The feedback period for providing comments on the draft Statement of Purpose has closed. We are now reviewing all feedback received on this draft and will be publishing a final Statement of Purpose for the project soon.



From the beginning, the City of Richmond required that the Lumpkin’s Slave Jail/Devil’s Half Acre project be a community collaborative process. While this Statement of Purpose is written within the original scope, it is prudent to acknowledge, and record the opinions of the community stakeholders who participated in the Community Meeting and subsequent interviews with stakeholders. These comments ranged from changing the name of the project, integrating more Richmond based consultants into the program, protecting the cultural heritage sites across Shockoe Bottom, involving descendants of slaves in the planning process, and expanding the physical scope of the project. To acknowledge those concerns, we have prepared this Statement of Purpose Addendum as a record of those community and stakeholder interactions and points of view.

The following suggestions reflect what the consulting team heard from community members that spoke at the first two public meetings and from several of the interviews or listening sessions conducted between the two community meetings.


The Community expressed that they want the City to Consider How to Preserve and Protect More of Shockoe Bottom including physical preservation and protection of priority sites and further interpretive signage and programs.

There are over 60 sites in Shockoe Bottom that were part of the lucrative domestic slave trade. The economic impact on Richmond and the nation represents a story of importance to both African American and American History. Concern was expressed that isolating this story solely in the Lumpkin’s Slave Jail/Devil’s Half Acre site will diminish and understate the National importance of the story and fail to acknowledge and preserve other sites that are part of the story. While many of these sites are buried in the same way as the Lumpkin’s Slave Jail/Devil’s Half Acre site, archaeological records may provide critical data as to the scope and character of the Slave Trade in Richmond. As a story of national importance, many participants felt that an interpretation6 and preservation strategy for these additional sites should be part of the master plan development for Shockoe Bottom. Because economic development of the area in and around the Main Street Station is a priority for the City, several participants expressed a sense of urgency to protect the sites around the Station.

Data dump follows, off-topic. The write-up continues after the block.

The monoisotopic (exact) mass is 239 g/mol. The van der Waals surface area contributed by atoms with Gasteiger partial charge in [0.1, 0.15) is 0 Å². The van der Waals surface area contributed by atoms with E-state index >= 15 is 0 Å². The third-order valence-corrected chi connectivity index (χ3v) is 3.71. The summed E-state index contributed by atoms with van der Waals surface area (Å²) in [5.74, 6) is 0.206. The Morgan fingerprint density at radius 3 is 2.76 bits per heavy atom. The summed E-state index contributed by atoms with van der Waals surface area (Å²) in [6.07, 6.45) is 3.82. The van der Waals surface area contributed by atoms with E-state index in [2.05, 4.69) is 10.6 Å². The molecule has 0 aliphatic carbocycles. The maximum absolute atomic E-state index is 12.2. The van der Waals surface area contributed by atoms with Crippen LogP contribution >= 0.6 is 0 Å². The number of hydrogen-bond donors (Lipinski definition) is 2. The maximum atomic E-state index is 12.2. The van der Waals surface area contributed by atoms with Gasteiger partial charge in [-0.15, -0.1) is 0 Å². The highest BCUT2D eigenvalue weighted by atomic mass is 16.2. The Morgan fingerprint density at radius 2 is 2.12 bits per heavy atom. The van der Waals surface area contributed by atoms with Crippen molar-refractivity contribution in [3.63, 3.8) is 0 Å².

There was a strong sentiment expressed by several participants that a larger scope of work (both physically and interpretively) be developed. Some felt that private and public lands should be acquired to stabilize the future of Shockoe Bottom. Others encouraged securing a limited amount of private land along with retaining City owned land required to secure appropriate access and approach to the Lumpkin’s Slave Jail/Devil’s Half Acre site. Creating respectful approaches and access points to the Lumpkin’s Slave Jail/Devil’s Half Acre site was a theme in several stakeholder discussions; that is, what will surround the project when it is opened; how will the public access the site? Will it be isolated among parking lots? However, there was no clear consensus among the community regarding the purchase of private land or the acreage required to provide a dignified surround and experience for public access and use of the site.